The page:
“Whether Russia tries in some fashion to stir the pot, to create a distraction from Ukraine, is something we’re always concerned about,” Blinken told reporters at an event in Indiana, according to Reuters. He added that Russia could also use its influence in the region to help “calm the waters.” That appears to be the case based on the brokered ceasefire, but it is still just hours old.

Huge Arms Market

Last year, the Stockholm International Peace Research Institute (SIPRI) examined arms supplies to both sides during the November 2020 conflict.

SIPRI estimates that over the decade 2011–20 Russia was the largest exporter of major arms to both Armenia and Azerbaijan. It supplied nearly all of Armenia’s major arms during the period and almost two-thirds of Azerbaijan’s. Israel, Belarus and Turkey were, respectively, the second, third and fourth largest suppliers of major arms to Azerbaijan in 2011–20.”

The Khrizantema-S self-propelled anti-tank missile system is among the many weapons shipped from Russia to Azerbaijan. (Rosoboronexport photo(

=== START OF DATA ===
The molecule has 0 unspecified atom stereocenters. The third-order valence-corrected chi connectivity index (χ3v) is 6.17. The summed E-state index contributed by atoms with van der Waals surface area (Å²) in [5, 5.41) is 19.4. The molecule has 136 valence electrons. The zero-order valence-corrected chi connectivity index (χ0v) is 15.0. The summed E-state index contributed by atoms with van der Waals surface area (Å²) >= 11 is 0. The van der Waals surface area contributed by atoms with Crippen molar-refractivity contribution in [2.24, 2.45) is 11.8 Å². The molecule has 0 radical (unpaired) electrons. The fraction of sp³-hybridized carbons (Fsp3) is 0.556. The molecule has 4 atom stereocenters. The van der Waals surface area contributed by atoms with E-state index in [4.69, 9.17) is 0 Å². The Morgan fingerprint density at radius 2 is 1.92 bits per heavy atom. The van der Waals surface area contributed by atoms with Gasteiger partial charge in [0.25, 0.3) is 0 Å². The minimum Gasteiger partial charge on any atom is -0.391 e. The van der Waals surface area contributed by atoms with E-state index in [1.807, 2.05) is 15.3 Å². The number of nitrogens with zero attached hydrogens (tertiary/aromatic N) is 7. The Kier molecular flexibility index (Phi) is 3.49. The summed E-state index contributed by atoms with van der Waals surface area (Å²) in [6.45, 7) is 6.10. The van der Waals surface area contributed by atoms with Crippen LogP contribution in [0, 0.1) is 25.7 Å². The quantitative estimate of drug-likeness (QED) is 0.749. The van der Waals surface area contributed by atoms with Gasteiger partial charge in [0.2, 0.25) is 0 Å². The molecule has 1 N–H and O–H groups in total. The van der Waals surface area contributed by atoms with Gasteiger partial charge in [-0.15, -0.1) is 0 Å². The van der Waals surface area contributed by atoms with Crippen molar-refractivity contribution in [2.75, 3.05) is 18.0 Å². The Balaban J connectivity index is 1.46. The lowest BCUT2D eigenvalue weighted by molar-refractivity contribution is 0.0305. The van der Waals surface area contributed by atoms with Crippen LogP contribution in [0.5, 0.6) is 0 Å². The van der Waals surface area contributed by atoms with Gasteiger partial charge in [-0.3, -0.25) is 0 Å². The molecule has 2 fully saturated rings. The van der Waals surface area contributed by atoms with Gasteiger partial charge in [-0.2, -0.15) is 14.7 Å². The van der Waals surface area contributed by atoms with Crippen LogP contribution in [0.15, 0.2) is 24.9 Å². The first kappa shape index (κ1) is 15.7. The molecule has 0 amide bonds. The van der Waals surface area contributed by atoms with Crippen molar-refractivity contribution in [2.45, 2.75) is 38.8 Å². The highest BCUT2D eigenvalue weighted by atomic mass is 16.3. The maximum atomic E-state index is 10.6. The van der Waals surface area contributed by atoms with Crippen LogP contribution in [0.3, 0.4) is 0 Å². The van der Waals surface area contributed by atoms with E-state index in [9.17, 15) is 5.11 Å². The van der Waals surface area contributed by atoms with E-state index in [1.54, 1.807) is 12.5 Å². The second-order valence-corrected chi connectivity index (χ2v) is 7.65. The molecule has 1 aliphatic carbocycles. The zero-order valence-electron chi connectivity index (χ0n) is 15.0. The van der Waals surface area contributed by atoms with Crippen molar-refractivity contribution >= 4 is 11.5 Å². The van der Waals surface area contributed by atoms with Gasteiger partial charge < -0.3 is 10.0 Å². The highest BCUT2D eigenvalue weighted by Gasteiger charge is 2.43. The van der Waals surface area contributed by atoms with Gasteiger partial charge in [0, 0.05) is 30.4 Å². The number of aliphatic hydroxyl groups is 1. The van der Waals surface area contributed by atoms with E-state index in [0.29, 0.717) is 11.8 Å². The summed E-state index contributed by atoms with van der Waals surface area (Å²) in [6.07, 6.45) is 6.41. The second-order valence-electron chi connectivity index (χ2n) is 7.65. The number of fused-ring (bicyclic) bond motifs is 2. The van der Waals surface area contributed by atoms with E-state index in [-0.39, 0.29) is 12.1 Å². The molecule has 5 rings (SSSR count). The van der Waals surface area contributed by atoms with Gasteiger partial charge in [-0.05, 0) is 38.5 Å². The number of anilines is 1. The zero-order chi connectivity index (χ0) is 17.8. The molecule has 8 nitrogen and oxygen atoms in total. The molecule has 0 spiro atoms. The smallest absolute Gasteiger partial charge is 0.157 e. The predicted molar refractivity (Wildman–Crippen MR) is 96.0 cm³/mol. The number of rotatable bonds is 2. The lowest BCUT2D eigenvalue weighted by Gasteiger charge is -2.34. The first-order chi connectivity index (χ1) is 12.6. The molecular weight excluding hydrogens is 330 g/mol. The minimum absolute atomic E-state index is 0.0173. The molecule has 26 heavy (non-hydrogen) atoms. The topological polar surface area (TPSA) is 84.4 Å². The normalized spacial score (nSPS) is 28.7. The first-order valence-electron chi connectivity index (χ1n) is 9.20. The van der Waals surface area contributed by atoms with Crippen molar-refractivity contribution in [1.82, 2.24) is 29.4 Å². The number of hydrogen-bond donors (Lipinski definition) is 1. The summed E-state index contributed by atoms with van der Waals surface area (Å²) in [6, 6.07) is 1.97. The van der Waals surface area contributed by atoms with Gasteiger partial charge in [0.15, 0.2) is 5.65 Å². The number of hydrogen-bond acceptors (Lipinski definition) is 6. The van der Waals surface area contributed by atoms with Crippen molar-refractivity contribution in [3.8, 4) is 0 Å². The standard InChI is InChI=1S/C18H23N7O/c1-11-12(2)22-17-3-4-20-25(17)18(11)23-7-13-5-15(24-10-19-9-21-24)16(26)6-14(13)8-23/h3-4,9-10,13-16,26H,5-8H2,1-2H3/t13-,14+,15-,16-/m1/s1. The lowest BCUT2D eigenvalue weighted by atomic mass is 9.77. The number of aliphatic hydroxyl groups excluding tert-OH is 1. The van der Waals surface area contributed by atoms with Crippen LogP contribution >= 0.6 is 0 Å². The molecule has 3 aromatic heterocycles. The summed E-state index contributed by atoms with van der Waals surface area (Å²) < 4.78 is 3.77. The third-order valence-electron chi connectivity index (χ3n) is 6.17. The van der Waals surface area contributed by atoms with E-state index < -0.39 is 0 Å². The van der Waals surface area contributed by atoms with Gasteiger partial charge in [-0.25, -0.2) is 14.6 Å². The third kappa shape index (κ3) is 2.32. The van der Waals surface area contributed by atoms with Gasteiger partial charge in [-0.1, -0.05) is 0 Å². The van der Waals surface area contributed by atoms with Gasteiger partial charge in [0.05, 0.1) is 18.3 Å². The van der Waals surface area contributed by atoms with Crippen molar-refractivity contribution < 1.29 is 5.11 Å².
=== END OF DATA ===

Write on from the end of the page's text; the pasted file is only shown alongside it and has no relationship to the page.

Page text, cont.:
Despite Russia “acting as a leading mediator in the conflict between the two countries, in 2011–20, it accounted for 94 percent of Armenia’s imports of major arms and 60 percent of Azerbaijan’s,” SIPRI reported.

“The Russians provided Armenia with armored personnel carriers, air defense systems and multiple rocket launchers and tanks — all of which were used in the 2020 war. Russia’s supplies to Azerbaijan included armored vehicles, air defense systems, transport and combat helicopters, artillery, multiple rocket launchers and tanks. All of these weapon types were used during the 2020 war over Nagorno-Karabakh.” 

Israel accounted for 27 percent of Azerbaijan’s imports of major arms between 2011 and 2020. 

“Most of these deliveries took place in 2016–20,” SIPRI reported. “While there is sufficient information available publicly to determine the types of weapons supplied by Israel to Azerbaijan, little is known about the actual number of arms transferred. Of the major arms supplied by Israel, loitering munitions, reconnaissance unmanned aerial vehicles (UAVs), guided missiles and ballistic missiles were known to have been used in the 2020 war with Armenia as well as during some of the earlier border skirmishes.”